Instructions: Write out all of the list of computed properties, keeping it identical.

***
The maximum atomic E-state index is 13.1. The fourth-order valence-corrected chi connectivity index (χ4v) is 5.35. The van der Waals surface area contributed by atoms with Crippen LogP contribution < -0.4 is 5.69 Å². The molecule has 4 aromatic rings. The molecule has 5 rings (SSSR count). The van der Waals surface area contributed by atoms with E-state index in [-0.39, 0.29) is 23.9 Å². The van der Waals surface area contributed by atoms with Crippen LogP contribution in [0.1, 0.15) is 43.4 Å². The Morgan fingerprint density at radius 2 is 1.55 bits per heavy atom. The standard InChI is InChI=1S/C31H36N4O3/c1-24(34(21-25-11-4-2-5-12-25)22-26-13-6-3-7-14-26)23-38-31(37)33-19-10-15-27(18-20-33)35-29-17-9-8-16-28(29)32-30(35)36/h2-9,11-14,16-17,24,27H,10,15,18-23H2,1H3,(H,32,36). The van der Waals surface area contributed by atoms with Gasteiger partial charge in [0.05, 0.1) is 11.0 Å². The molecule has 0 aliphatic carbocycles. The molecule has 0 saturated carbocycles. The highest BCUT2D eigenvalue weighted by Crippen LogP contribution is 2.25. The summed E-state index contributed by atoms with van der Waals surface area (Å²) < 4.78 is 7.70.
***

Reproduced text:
The maximum atomic E-state index is 13.1. The fourth-order valence-corrected chi connectivity index (χ4v) is 5.35. The van der Waals surface area contributed by atoms with Crippen LogP contribution < -0.4 is 5.69 Å². The molecule has 4 aromatic rings. The molecule has 5 rings (SSSR count). The van der Waals surface area contributed by atoms with E-state index in [-0.39, 0.29) is 23.9 Å². The van der Waals surface area contributed by atoms with Crippen LogP contribution in [0.1, 0.15) is 43.4 Å². The Morgan fingerprint density at radius 2 is 1.55 bits per heavy atom. The standard InChI is InChI=1S/C31H36N4O3/c1-24(34(21-25-11-4-2-5-12-25)22-26-13-6-3-7-14-26)23-38-31(37)33-19-10-15-27(18-20-33)35-29-17-9-8-16-28(29)32-30(35)36/h2-9,11-14,16-17,24,27H,10,15,18-23H2,1H3,(H,32,36). The van der Waals surface area contributed by atoms with Gasteiger partial charge in [0.05, 0.1) is 11.0 Å². The molecule has 0 aliphatic carbocycles. The molecule has 0 saturated carbocycles. The highest BCUT2D eigenvalue weighted by Crippen LogP contribution is 2.25. The summed E-state index contributed by atoms with van der Waals surface area (Å²) < 4.78 is 7.70.